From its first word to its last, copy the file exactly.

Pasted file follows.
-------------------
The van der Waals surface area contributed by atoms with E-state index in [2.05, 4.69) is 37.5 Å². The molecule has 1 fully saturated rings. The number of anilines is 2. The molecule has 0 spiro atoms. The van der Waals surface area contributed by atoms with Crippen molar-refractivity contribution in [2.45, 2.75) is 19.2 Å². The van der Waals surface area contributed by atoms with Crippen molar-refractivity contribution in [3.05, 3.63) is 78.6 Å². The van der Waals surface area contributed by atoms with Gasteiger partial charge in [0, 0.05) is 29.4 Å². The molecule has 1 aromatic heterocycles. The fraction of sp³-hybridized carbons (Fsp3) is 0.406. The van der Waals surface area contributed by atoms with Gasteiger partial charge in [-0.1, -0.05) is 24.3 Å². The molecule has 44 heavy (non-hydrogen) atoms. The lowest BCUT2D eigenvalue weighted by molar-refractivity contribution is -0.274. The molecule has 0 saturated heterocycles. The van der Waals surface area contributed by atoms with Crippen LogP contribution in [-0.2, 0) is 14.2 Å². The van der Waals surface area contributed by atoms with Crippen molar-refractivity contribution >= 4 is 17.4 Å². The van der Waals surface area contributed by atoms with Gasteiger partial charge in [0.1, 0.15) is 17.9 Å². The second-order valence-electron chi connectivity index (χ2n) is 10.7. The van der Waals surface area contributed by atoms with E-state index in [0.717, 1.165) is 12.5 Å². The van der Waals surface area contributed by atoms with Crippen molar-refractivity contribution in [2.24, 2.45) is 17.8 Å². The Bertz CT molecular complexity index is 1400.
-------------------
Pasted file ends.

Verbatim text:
The van der Waals surface area contributed by atoms with E-state index in [2.05, 4.69) is 37.5 Å². The molecule has 1 fully saturated rings. The number of anilines is 2. The molecule has 0 spiro atoms. The van der Waals surface area contributed by atoms with Crippen molar-refractivity contribution in [2.45, 2.75) is 19.2 Å². The van der Waals surface area contributed by atoms with Crippen molar-refractivity contribution in [3.05, 3.63) is 78.6 Å². The van der Waals surface area contributed by atoms with Gasteiger partial charge in [0, 0.05) is 29.4 Å². The molecule has 1 aromatic heterocycles. The fraction of sp³-hybridized carbons (Fsp3) is 0.406. The van der Waals surface area contributed by atoms with Gasteiger partial charge in [-0.1, -0.05) is 24.3 Å². The molecule has 44 heavy (non-hydrogen) atoms. The lowest BCUT2D eigenvalue weighted by molar-refractivity contribution is -0.274. The molecule has 0 saturated heterocycles. The van der Waals surface area contributed by atoms with Crippen LogP contribution in [-0.2, 0) is 14.2 Å². The van der Waals surface area contributed by atoms with Crippen molar-refractivity contribution >= 4 is 17.4 Å². The van der Waals surface area contributed by atoms with Gasteiger partial charge in [0.1, 0.15) is 17.9 Å². The second-order valence-electron chi connectivity index (χ2n) is 10.7. The van der Waals surface area contributed by atoms with E-state index in [0.717, 1.165) is 12.5 Å². The van der Waals surface area contributed by atoms with Crippen molar-refractivity contribution in [2.24, 2.45) is 17.8 Å². The Bertz CT molecular complexity index is 1400.